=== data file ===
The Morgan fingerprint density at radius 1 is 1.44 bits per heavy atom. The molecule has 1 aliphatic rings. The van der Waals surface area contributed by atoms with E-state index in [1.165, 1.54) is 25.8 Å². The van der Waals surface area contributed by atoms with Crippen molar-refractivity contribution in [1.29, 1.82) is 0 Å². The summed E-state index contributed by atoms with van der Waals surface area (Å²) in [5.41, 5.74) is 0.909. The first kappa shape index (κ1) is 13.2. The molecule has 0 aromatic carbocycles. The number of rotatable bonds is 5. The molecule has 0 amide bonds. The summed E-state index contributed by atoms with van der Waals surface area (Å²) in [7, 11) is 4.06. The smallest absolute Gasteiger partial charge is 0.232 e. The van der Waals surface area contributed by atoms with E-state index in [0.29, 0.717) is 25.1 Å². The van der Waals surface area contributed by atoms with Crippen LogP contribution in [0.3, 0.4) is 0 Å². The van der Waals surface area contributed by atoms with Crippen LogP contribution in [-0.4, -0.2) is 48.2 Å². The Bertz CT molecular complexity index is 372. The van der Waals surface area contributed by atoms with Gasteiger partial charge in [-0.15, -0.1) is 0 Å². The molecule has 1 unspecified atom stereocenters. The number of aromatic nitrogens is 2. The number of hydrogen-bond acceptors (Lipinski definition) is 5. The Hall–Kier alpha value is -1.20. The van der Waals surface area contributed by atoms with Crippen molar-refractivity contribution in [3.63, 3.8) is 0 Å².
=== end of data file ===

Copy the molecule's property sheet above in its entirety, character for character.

The Morgan fingerprint density at radius 1 is 1.44 bits per heavy atom. The molecule has 1 aliphatic rings. The van der Waals surface area contributed by atoms with E-state index in [1.165, 1.54) is 25.8 Å². The van der Waals surface area contributed by atoms with Crippen molar-refractivity contribution in [1.29, 1.82) is 0 Å². The summed E-state index contributed by atoms with van der Waals surface area (Å²) in [5.41, 5.74) is 0.909. The first kappa shape index (κ1) is 13.2. The molecule has 0 aromatic carbocycles. The number of rotatable bonds is 5. The molecule has 0 amide bonds. The summed E-state index contributed by atoms with van der Waals surface area (Å²) in [7, 11) is 4.06. The smallest absolute Gasteiger partial charge is 0.232 e. The van der Waals surface area contributed by atoms with E-state index in [0.29, 0.717) is 25.1 Å². The van der Waals surface area contributed by atoms with Crippen LogP contribution in [0.3, 0.4) is 0 Å². The van der Waals surface area contributed by atoms with Crippen LogP contribution in [-0.4, -0.2) is 48.2 Å². The Bertz CT molecular complexity index is 372. The van der Waals surface area contributed by atoms with Gasteiger partial charge in [-0.15, -0.1) is 0 Å². The molecule has 1 unspecified atom stereocenters. The number of aromatic nitrogens is 2. The number of hydrogen-bond acceptors (Lipinski definition) is 5. The Hall–Kier alpha value is -1.20. The van der Waals surface area contributed by atoms with Crippen molar-refractivity contribution in [3.63, 3.8) is 0 Å².